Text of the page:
Gary Greff: The Enchanted Highway - RAW VISION

Gary Greff: The Enchanted Highway

First published: Fall 2017

Before the creation of the Enchanted Highway, Gary Greff didn’t have an art or welding background. He was a junior high school principal and a fifth and sixth grade educator in Poplar, Montana. In 1989, the Regent, North Dakota native came back to his hometown to help his ageing parents and he noticed that his hometown’s population was drying up. “I saw that the town of Regent was dying and I had to do something”, Greff said.

Regent is a town of 100 people, nestled in the rolling hills, buttes, cut banks and valleys of the southwest corner of North Dakota. It is a quiet community with a strong agricultural foundation. It has also gained a reputation for being a hunter’s paradise.

Greff’s original plan came to him one fall as he was helping his mother in their garden. While picking onions, he thought of a fresh, diced, onion product and envisioned a factory in Regent. After much speculation and research, Greff invested his savings into a research firm based out of Portage la Prairie in Canada, but he wasn’t about to put all of his onions in one basket – there had to be something else. That same year the 32-mile stretch of road connecting Gladstone to Regent in rural southwest North Dakota was paved. Something clicked when a local farmer started to get a little publicity for creating a roadside statue of a small metal man lifting a hay bale. “That’s what the ranchers and the farmers and the whole midwest are good at – they’re good at welding”, said Greff. “Let’s use what they’re good at to our advantage.”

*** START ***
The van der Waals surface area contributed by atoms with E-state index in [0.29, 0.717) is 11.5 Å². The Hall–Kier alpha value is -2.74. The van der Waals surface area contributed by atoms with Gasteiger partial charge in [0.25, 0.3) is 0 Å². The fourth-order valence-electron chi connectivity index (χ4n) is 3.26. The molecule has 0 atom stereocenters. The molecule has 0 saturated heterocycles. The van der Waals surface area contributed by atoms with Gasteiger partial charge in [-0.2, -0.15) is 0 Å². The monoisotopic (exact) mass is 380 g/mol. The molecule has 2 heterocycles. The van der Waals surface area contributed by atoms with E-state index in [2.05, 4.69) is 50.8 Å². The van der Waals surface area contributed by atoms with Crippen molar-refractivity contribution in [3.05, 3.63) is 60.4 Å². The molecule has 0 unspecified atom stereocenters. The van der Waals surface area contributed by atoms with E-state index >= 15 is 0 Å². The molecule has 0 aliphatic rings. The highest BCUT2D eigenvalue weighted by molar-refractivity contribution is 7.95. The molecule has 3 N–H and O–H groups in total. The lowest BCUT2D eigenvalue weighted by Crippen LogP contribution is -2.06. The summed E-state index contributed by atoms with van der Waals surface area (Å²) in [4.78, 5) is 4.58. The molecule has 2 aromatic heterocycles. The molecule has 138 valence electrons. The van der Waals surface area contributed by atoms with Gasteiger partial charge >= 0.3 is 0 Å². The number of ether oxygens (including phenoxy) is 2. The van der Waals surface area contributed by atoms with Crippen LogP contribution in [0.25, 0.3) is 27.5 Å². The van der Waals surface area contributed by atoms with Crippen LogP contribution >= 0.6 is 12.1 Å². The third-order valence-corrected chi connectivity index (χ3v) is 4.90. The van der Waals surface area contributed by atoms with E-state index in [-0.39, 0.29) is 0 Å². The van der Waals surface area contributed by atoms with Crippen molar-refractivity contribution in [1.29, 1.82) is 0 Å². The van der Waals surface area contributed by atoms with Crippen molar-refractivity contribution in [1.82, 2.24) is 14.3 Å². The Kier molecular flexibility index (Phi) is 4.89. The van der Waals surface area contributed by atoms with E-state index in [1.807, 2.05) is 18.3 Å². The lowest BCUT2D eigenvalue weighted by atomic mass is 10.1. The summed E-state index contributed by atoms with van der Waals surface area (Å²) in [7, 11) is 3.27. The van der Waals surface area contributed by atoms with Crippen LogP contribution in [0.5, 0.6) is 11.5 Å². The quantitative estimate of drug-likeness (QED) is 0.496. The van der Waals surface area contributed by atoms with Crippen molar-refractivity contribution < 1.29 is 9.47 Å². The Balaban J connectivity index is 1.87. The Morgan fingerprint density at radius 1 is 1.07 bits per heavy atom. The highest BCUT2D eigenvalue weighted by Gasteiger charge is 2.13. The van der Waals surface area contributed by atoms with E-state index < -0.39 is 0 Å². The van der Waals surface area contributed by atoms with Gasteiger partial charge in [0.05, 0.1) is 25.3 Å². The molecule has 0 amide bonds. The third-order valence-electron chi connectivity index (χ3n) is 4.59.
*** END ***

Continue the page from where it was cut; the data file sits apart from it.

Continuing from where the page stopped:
“I thought, nobody’s going to stop for normal sculptures, but they might stop for the world’s largest”, he said. Until that point, he had never laid a bead of weld.
Upon encountering Gary Greff, you’re met with a big smile. You’ll soon see the spark in his eye, and find out that his enthusiasm is contagious. He approached the local civics board for approval for his plan, and then rallied the local farmers and ranchers who eventually taught Greff how to weld. Together, in 1991, they created the first sculpture on the highway called Tin Family: three figures large enough to have wheel hubs for eyes, augers for earrings and bullet holes for freckles – unfortunately, the latter was not Greff’s doing.


Pheasants on the Prairie
, 1996. The rooster pheasant stands 40 ft / 12.2 m and the hen 35 ft / 10.7 m, photo: Sabrina Hornung

When Greff started the project he asked for and accepted donations, but found that his yard was filling up quickly, and questions were being asked once donors didn’t see their metal being put to use. Now, Greff sources from junkyards, and purchases what he needs when he needs it.

According to Greff, when choosing his subject matter he asks himself three questions. Would it look good 60 feet tall? Does it fit the North Dakota theme? And, can it be done?
 

This is an article extract; read the full article in Raw Vision #95